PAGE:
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IBM Watson: Final Jeopardy! and the Future of Watson

Uploaded on 16 Feb 2011

After competing against the two greatest Jeopardy! champions of all time, the technology behind Watson will now be applied to some of the world's most enticing challenges. Watch a breakdown of the match from Ken Jennings, Brad Rutter and the IBM team members as they look toward the future.

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IBM Watson: The Science Behind an Answer

Uploaded on 16 Feb 2011

After competing against the two greatest Jeopardy! champions of all time, the technology behind Watson will now be applied to some of the world's most enticing challenges. Watch a breakdown of the match from Ken Jennings, Brad Rutter and the IBM team members as they look toward the future.

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Smartest Machine on Earth – Documentary 2017

Published on 7 Jan 2017

Documentaries - IBM Watson: Smartest Machine on Earth - Documentary 2017

Watson is a question answering computer system capable of answering questions posed in natural language, developed in IBM's DeepQA project by a research team led by principal investigator David

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IBM Watson on Health

What’s Watson working on today?

He’s helping hospitals personalise treatments using billions of data points. He’s working with Medtronic to predict the highs and lows of diabetes, hours in advance. And helping Orreco use biomarker data to optimise the performance of athletes.

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IBM Watson Is Your Overachieving Co-worker in New Slate of Ads

​Campaign shows how AI makes businesses more efficient.

By helping humanize the power of IBM technology and artificial intelligence, IBM Watson has become the cornerstone of the brand’s marketing efforts. Lately, that’s included Watson ad campaigns with celebrities like Bob Dylan and Stephen King, as well as collaborations with fashion house Marchesa and H&R Block.

Watson’s new round of ads puts a more practical spin on AI by showing how the technology can help meet day-to-day business objectives.

The “Watson at Work” campaign, created with Ogilvy, has eight new TV spots and social content to highlight Watson’s role in industries like energy, medicine, aviation, insurance adjusting, elevator repair and winemaking.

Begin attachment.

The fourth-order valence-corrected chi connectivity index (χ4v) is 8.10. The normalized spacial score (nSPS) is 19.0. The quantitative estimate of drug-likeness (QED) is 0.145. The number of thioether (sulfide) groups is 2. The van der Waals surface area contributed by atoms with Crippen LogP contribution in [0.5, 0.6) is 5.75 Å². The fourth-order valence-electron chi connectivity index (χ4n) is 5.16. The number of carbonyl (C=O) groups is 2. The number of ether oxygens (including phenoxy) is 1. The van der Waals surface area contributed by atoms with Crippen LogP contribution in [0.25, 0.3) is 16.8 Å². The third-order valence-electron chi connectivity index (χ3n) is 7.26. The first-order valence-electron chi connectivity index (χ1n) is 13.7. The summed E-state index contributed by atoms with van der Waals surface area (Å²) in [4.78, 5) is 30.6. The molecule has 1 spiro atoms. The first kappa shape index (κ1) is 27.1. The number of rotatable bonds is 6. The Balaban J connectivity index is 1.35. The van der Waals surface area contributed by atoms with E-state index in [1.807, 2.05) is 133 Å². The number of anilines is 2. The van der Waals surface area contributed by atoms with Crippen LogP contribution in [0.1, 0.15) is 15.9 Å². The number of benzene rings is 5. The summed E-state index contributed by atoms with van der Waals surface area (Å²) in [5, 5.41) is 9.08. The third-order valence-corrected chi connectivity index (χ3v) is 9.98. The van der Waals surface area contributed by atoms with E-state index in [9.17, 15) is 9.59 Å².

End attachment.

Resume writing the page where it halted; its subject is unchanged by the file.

Read more at:

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IBM and Sesame Street understand childhood education

A significant extent of brain development occurs in the first five years of a child's life—making these years critical for learning and development. Sesame Street has over 45 years of deep expertise gained through research and more than 1,000 studies on how young children learn best. Watson’s ability to absorb, correlate and learn from huge amounts of unstructured data and then deliver very personalized educational experiences will help transform the way in which kids learn and teachers teach.

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IBM Watson’s next target? Hunting down the hackers

The sixth installment in the Cognitive Insight series highlights how IBM Watson is being trained to take on the cybercriminals

The world is going through a cybersecurity pandemic. No day passes without a hack or data theft being carried out, discovered, or begrudgingly announced. High-profile victims abound – from the PlayStation Network, hacked in 2011, to Dropbox’s 2012 breach, to the 500-million-user data theft Yahoo! suffered in 2014, two years before going public about the hack.

Those carrying out the attacks have honed their craft to create ever more sophisticated hacking tools. According to a recent study by security consultancy Juniper Research, cybercrime is expected to balloon into a $2.1 trillion (£1.7 trillion) industry by 2019.

In these circumstances, companies tend to flounder in the face of newly minted hacks. It takes, on average, 229 days for a business to realise that damage has been done. That is often tragically too late for saving data, money, and reputations. Part of the problem has to do with a substantial labour shortage in the field of defence.

“Over the past few years, cybersecurity has been taken more and more seriously by company boards. This is now driving demand for security expertise,” says IBM vice president for the security business in UK and Ireland Carmina Lees. “Just a few years ago companies relied on small security teams of two or three people. Nowadays, those teams just cannot cope with the sophisticated attacks we are seeing.”

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